By the way, what did anyone think of this idea for re-ordering the liturgical schema?
I guess I got my answer!!
There is already something like this in the liturgy, as the Wednesday and Friday Ember day Masses in the 3rd week of Advent feature the Gospel lessons of the Annunciation and Visitation – a lovely pre-Christmas diptych, if you like. So you can have the Annunciation on 25th March and a “streamlined” Advent one!
In reply to Timothy Graham
Another glitch in the system. You were being “moderated” like a new comment poster. You should now be free to post as you like and see your comments immediately. I’ll keep an eye open. I have slightly modified your first article to make the second and third superfluous.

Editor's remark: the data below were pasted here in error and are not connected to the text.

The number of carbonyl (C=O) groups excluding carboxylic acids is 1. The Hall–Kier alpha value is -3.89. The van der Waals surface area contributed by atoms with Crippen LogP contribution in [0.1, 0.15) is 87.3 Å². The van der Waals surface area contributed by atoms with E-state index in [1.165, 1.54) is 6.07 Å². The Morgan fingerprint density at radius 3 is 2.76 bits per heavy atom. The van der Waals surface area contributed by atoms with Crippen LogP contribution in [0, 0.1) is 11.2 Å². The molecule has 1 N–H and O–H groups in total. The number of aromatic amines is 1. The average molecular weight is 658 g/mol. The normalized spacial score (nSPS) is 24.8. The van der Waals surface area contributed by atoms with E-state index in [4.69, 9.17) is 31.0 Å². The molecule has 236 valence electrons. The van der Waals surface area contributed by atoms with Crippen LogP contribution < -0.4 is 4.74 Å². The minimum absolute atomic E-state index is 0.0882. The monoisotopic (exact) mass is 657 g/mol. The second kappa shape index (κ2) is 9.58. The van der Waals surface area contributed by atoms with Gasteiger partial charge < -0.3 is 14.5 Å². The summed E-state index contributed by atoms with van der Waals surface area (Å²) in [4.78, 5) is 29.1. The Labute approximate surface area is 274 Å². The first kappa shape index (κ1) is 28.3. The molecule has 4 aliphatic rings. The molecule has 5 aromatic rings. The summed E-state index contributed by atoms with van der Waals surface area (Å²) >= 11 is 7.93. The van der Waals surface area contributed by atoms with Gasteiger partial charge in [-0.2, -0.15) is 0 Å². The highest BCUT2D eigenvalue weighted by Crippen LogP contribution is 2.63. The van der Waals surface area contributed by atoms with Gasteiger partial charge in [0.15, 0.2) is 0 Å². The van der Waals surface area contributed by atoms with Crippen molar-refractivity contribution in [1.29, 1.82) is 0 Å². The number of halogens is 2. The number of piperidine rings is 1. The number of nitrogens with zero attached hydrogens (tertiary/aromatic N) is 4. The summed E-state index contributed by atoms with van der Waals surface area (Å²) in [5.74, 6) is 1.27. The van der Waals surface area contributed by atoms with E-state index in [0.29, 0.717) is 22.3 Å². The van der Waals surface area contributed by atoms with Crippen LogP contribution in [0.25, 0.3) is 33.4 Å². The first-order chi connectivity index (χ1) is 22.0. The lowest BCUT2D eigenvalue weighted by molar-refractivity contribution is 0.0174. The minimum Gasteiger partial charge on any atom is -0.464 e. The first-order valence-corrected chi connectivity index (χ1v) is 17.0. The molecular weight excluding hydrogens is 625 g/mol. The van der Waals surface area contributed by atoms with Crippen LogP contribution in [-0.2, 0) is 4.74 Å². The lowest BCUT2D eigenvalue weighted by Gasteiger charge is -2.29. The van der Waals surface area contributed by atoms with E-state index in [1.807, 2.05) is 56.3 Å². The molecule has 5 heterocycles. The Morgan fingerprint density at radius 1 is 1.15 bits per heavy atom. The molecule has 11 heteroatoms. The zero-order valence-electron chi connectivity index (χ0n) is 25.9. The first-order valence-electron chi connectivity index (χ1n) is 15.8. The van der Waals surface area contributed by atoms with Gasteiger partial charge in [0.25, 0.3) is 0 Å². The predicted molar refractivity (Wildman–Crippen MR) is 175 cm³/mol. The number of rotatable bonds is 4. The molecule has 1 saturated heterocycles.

Just a note on this Annunciation in Advent. It is the Golden Mass of Ember Wednesday of Advent. Just to add my grain of salt to the discussion, things in the liturgy tend to come about by historical reasons and usage rather than by rational design. The Golden Mass is naturally a ferial (ember) day, but with strong overtones of Our Lady.
Fr A: Thanks – for fixing & for the link to your article.
Fr. Anthony wrote:
“Liturgically, the Epiphany is much more important than the Nativity.”
Under correction, Father, this is certainly true of the East, but in the West Epiphany was a relatively late comer. May I recommend three articles which I wrote which bear on the subject?: